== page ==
After cleaning the affected area with 70% ethanol, nail scrapings were collected from the deepest part of the nail and as close as possible to the intact parts of the nail by scraping the nail bed, the underside of the nail plate, and the hyponychium. One piece of each collected nail fragment was examined using a potassium hydroxide (KOH 20%) preparation to identify the presence of any fungal elements, including hyphae, arthrospores, yeast cells, and pseudohyphae. For a total of 788 samples, another part of the nail was cultured in plates containing Sabouraud dextrose agar (Difco, Detroit, MI, USA), with and without 0.05% cyclohexamide and 0.005% chloramphenicol, by inoculation of sample fragments onto the three points of an agar plate and incubating them at 28°C for 1 - 4 weeks. The cultures were checked twice weekly for evidence of growth. No growth at the fourth week was considered a negative culture. The criteria for a diagnosis of NDM onychomycosis was made based on nail abnormalities consistent with this diagnosis, a positive KOH preparation with the presence of specific hyphae in the nail keratin, and, when the culture was done, the failure to isolate a dermatophyte in the culture and growth of identical mold colonies in the inoculation sites of the culture media. Samples with characteristic saprophytic hyphal elements on direct microscopy and significant growth of NDMs on culture were considered for species identification by colony morphology and a microscopic examination with lactophenol cotton blue preparation according to identification keys (17).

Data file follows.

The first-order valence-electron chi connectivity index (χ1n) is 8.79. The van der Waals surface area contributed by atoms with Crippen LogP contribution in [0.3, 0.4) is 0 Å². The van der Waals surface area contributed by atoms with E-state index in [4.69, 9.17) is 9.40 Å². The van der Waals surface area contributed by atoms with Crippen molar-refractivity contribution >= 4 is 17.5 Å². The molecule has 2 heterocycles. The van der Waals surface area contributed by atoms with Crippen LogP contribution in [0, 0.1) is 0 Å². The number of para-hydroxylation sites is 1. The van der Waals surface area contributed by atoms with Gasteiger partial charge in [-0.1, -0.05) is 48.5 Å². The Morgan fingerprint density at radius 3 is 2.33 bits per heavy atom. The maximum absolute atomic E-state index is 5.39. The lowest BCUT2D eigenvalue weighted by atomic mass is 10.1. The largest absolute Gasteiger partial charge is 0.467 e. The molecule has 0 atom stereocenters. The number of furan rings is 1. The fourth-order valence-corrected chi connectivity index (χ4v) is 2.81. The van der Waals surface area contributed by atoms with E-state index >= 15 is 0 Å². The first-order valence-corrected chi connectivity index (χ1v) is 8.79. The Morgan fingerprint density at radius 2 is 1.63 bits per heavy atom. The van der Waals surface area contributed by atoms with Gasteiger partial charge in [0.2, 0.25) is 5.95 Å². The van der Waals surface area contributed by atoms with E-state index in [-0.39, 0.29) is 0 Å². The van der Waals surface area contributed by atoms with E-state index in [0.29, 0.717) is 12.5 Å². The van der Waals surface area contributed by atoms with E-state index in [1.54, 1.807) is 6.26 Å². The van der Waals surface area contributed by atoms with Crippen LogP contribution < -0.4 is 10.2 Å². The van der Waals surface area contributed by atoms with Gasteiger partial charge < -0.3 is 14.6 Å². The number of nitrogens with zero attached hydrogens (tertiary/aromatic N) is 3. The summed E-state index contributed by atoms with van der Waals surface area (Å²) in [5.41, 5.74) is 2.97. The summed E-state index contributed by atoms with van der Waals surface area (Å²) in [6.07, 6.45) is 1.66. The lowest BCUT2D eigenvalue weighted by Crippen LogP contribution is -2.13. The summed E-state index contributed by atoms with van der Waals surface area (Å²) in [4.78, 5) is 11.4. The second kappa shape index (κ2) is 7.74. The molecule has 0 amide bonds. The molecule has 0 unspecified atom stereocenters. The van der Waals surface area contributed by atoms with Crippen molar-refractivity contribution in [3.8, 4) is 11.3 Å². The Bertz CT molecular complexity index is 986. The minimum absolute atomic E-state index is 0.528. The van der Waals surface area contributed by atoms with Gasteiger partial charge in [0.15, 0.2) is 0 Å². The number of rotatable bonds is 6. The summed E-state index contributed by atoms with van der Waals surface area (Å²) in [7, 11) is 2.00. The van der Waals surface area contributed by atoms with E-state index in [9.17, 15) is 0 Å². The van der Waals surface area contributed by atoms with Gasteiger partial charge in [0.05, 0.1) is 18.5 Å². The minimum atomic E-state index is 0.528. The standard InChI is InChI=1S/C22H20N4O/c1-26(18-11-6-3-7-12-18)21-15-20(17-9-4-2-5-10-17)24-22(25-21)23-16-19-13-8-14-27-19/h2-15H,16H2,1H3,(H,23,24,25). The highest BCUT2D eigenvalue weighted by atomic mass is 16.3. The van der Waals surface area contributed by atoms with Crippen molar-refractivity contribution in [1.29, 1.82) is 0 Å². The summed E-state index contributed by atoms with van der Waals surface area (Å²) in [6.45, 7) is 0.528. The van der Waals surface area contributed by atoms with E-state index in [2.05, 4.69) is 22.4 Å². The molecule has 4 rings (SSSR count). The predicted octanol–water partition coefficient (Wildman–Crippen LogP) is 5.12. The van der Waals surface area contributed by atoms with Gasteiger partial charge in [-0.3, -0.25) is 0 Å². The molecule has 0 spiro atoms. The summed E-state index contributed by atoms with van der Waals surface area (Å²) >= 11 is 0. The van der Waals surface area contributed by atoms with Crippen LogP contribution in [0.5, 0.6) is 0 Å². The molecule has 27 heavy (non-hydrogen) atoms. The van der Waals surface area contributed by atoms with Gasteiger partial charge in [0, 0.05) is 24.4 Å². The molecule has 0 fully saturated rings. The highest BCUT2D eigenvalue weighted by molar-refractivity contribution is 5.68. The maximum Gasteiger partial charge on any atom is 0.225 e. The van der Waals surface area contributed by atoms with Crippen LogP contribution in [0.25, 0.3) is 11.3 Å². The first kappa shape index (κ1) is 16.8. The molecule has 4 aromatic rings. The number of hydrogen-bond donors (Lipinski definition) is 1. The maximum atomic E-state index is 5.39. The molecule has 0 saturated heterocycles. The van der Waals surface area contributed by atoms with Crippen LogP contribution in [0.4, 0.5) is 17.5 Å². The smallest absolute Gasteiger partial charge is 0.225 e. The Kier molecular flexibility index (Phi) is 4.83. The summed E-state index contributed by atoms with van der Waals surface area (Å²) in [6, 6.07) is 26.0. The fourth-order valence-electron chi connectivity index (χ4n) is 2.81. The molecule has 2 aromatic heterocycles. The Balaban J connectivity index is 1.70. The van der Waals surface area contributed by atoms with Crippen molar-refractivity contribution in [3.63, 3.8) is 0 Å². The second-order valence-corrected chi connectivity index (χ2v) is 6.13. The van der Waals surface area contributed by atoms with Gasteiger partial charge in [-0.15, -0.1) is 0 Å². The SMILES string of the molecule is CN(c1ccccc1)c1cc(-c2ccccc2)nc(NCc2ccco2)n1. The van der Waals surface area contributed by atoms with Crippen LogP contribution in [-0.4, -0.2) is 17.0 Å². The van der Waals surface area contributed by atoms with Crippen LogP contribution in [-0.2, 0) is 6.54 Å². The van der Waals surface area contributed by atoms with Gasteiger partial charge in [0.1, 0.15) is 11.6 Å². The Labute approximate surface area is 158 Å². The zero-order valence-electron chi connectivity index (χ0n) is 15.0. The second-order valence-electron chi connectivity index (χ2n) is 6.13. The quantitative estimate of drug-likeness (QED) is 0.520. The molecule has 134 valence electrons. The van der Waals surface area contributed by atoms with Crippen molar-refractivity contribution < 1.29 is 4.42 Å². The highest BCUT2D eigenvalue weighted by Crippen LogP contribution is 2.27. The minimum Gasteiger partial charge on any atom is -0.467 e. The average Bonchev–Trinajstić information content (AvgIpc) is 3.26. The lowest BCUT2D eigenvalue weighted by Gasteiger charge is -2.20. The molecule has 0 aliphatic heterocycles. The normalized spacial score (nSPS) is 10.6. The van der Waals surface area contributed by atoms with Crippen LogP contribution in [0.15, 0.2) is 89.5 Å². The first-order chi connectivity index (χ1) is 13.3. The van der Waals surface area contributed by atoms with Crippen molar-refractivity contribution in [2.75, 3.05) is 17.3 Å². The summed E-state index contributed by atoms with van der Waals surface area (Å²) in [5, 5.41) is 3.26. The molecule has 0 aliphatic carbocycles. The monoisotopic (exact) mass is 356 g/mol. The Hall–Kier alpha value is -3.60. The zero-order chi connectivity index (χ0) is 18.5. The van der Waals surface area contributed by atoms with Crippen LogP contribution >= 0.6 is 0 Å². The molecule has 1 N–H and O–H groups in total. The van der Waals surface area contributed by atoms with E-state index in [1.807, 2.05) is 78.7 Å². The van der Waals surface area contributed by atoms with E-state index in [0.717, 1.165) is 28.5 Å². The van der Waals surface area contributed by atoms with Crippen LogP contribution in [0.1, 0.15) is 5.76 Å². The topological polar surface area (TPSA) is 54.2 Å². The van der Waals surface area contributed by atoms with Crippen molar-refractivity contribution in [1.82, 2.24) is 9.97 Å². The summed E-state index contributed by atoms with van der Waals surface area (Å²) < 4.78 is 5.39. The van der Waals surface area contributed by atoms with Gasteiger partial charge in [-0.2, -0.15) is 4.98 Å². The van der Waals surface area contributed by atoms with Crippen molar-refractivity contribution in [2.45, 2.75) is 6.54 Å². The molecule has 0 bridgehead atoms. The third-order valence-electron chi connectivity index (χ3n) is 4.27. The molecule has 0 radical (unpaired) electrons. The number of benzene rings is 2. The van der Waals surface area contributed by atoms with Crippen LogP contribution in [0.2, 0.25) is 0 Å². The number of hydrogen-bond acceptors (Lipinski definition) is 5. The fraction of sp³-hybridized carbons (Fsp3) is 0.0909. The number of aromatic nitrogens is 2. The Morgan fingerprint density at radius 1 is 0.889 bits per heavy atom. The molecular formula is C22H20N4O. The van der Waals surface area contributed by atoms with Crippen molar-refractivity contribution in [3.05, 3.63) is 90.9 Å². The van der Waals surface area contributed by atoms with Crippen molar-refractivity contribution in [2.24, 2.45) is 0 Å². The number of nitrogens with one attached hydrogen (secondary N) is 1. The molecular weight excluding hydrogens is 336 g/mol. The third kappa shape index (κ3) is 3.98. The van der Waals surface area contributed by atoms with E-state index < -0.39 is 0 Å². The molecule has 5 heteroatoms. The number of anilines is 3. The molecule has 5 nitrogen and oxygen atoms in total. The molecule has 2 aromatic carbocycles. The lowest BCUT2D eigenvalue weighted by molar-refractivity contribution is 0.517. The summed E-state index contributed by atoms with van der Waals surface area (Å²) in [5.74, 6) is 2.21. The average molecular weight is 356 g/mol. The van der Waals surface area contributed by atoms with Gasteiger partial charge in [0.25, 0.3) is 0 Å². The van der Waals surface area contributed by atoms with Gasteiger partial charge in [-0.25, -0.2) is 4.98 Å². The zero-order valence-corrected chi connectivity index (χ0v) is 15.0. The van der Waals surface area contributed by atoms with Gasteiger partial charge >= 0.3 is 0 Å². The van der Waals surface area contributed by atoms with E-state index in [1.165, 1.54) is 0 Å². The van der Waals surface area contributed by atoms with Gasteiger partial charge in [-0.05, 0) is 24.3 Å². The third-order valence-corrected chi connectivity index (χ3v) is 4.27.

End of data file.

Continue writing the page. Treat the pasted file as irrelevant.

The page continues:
3.3. Statistical Analysis

Demographic and microbiologic data were analyzed using the SPSS (version 21.0) statistical package (18).

4. Results

The study population comprised 643 females and 426 males. All nail specimens were subjected to direct microscopic examination, while cultures were also performed on 788 (73.7%) of the samples based on physicians’ requests. According to the microscopic tests, the prevalence of onychomycosis was 39.6% (n = 424), found in 185 males and 239 females. Fingernail onychomycosis was recognized in 38.3% of the cases, toenail onychomycosis in 59.1%, and a combination of both in 2.6%. Fingernail onychomycosis was significantly more prevalent in females than in males (120 versus 42), while toenail infections were significantly more common in males than in females (136 versus 115).

A total of 152 (35.8%) of the 1,069 samples showed the branching mycelium and/or arthroconidia representative of dermatophytes, 139 (32.7%) showed the blastoconidia and pseudohyphae representative of yeasts, and 124 (29.3%) showed the saprophytic mycelia representative of NDMs. Mixed infections were observed in 2.2% (n = 9) of the positive cases (Table 1). Various clinical forms of onychomycosis due to NDMs were seen among the samples; examples are shown in Figure 1. The causative factors for fingernail onychomycosis were Candida spp. (66.2%), dermatophytes (10.4%), NDMs (21%), and mixed infections (2.4%). The rates of the same factors for toenail onychomycosis were 10%, 52.8%, 35.2%, and 2%, respectively.

The results indicated that laboratory confirmation was achieved through direct examination with cultures in 726 samples, and by only a positive direct exam in 45 cases or only a positive culture in 17 cases (Table 2). The most commonly isolated NDO was Aspergillus spp. (69.3%, n = 52), followed by Fusarium spp. (n = 7). There were fewer isolated Paecilomyces spp., Scopulariopsis spp., Acremonium spp., Cladosporium spp., and Chrysosporium spp., each with only one case (1.3%). The causative agents in 11 of 75 cases of NDM onychomycosis were not diagnosed with culture colonies.